Two-time South African and international boxing champion Xolisani ‘Nomeva’ Ndongeni, also Connie Ferguson’s boxing trainer of five years, meets our cover star twice or thrice a week for some scintillating boxing action at his gym, north of Johannesburg. “She already had a lot of interest in boxing when I met her. Her father was a kickboxer so boxing was easy for her to get into,” he says. He adds: “Connie’s always interested in perfecting her moves and getting her form right.” In short, Connie’s persistence (and commitment) is any trainer’s dream!
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A boxing rookie? Nomeva is quick to point out that unlike in conventional exercising, boxing doesn’t have one set move with a name. “In boxing training, we have combos where you have to listen closely to the trainer’s instructions in order to execute and have a basic understanding of the moves and posture required.” So just how easy or difficult is it to master this sport? On the outside, boxing seems difficult but once you start practising it, it’s quite easy. “All you need is one or two sessions of learning the basics and you’re set,” promises Nomeva.
Describing the 53-year-old legendary actress as passionate and consistent, Nomeva says boxing training aligns with Connie’s goal — which is to tone her upper body. Below are a few general tips on boxing and some of the moves that keep Connie’s bod in tip-top condition.
Some people box to release stress or calm down from a hectic day (yes to therapy and fitness in one!), while some take up boxing for self-defence purposes. Whatever your reason, the benefits are immense. “Because you’re using your body, legs, hands, legs, eyes and also engaging your core, boxing offers a full body workout with great cardio benefits,” shares Nomeva, who adds that it may seem like a waste of time or a game but it’s a fun way of training once you get the combos right.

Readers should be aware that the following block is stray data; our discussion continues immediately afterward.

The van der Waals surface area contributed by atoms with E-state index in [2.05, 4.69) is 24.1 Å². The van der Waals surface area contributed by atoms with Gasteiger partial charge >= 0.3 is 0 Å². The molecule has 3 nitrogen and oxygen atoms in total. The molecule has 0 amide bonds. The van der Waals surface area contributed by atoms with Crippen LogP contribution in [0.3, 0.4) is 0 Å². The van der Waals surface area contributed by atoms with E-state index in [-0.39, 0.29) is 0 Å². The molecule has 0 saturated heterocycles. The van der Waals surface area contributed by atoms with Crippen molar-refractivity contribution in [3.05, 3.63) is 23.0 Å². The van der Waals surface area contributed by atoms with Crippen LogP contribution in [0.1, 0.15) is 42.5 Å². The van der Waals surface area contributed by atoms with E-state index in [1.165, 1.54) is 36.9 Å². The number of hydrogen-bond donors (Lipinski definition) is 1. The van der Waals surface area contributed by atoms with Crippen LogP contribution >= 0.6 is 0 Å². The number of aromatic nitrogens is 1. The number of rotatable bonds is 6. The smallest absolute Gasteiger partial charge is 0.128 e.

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Whether punching a bag, running circuits, sparring or practising your footwork, your body requires strength to execute each move. “Boxing also teaches discipline, independence and being able to adjust to so many situations,” adds Nomeva. When preparing for a fight as a professional boxer, you need to understand various situations and challenges and adjust accordingly.
Some Connie Flow Drill Combos To Try Below
Known as a flow drill (see examples below) — or the combo that keeps our cover star in top shape as we’d like to think of it — it helps improve hand-eye coordination as well as reflexes. Flow drills tend to be lengthy, meaning they can also improve overall fitness levels. “Boxing drills allow you to learn a boxing skill or group of skills by repeating that skill or group of skills with a critical eye. Boxing drills are about precision of execution, with speed of execution secondary to precision and technical accuracy. Lastly, the aim is to train the body and mind to work in a particular way under fight conditions,” according to myboxingcoach.com.
A flow drill usually starts off with a basic combination, then builds up from there. For example, a 232 (cross/left hook/cross) would be the starting point, then more punches that expand the combination will follow.
Our July/Aug 2023 cover star Connie Ferguson swears by the flow drill, with varying combos added to constantly keep her on her toes.
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Nomeva has been a professional boxer for 13 years. He is a two-time South African, world and international champion, as well as a three-time African champion. More